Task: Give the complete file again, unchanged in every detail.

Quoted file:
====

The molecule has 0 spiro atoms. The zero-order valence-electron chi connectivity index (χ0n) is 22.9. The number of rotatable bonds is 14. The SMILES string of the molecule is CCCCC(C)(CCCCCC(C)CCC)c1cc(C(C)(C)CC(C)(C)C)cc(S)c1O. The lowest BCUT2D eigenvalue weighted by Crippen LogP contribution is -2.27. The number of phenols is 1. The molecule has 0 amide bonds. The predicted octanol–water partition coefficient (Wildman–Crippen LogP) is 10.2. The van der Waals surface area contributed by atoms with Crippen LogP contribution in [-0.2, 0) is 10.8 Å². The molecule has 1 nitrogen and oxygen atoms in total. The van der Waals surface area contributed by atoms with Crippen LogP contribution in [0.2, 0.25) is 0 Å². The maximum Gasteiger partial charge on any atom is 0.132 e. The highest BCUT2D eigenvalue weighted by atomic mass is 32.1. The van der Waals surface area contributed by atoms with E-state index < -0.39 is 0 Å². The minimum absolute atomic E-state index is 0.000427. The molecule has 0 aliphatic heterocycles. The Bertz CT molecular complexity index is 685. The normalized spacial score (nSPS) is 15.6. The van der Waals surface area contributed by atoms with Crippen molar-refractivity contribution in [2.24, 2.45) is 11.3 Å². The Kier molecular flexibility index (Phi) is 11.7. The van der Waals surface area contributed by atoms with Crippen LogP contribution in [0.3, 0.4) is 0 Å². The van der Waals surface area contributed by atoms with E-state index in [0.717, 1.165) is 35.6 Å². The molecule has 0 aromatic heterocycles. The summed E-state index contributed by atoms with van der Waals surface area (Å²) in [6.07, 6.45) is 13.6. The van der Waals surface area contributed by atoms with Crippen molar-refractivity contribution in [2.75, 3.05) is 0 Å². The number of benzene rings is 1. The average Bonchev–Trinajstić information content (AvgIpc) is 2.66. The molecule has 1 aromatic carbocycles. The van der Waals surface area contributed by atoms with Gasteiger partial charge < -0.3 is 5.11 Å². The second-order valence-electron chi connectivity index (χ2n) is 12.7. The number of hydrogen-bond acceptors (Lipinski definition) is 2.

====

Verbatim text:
The molecule has 0 spiro atoms. The zero-order valence-electron chi connectivity index (χ0n) is 22.9. The number of rotatable bonds is 14. The SMILES string of the molecule is CCCCC(C)(CCCCCC(C)CCC)c1cc(C(C)(C)CC(C)(C)C)cc(S)c1O. The lowest BCUT2D eigenvalue weighted by Crippen LogP contribution is -2.27. The number of phenols is 1. The molecule has 0 amide bonds. The predicted octanol–water partition coefficient (Wildman–Crippen LogP) is 10.2. The van der Waals surface area contributed by atoms with Crippen LogP contribution in [-0.2, 0) is 10.8 Å². The molecule has 1 nitrogen and oxygen atoms in total. The van der Waals surface area contributed by atoms with Crippen LogP contribution in [0.2, 0.25) is 0 Å². The maximum Gasteiger partial charge on any atom is 0.132 e. The highest BCUT2D eigenvalue weighted by atomic mass is 32.1. The van der Waals surface area contributed by atoms with E-state index < -0.39 is 0 Å². The minimum absolute atomic E-state index is 0.000427. The molecule has 0 aliphatic heterocycles. The Bertz CT molecular complexity index is 685. The normalized spacial score (nSPS) is 15.6. The van der Waals surface area contributed by atoms with Crippen molar-refractivity contribution in [2.24, 2.45) is 11.3 Å². The Kier molecular flexibility index (Phi) is 11.7. The van der Waals surface area contributed by atoms with Crippen LogP contribution in [0.3, 0.4) is 0 Å². The van der Waals surface area contributed by atoms with E-state index in [0.717, 1.165) is 35.6 Å². The molecule has 0 aromatic heterocycles. The summed E-state index contributed by atoms with van der Waals surface area (Å²) in [6.07, 6.45) is 13.6. The van der Waals surface area contributed by atoms with Crippen molar-refractivity contribution in [2.75, 3.05) is 0 Å². The number of benzene rings is 1. The average Bonchev–Trinajstić information content (AvgIpc) is 2.66. The molecule has 1 aromatic carbocycles. The van der Waals surface area contributed by atoms with Gasteiger partial charge < -0.3 is 5.11 Å². The second-order valence-electron chi connectivity index (χ2n) is 12.7. The number of hydrogen-bond acceptors (Lipinski definition) is 2.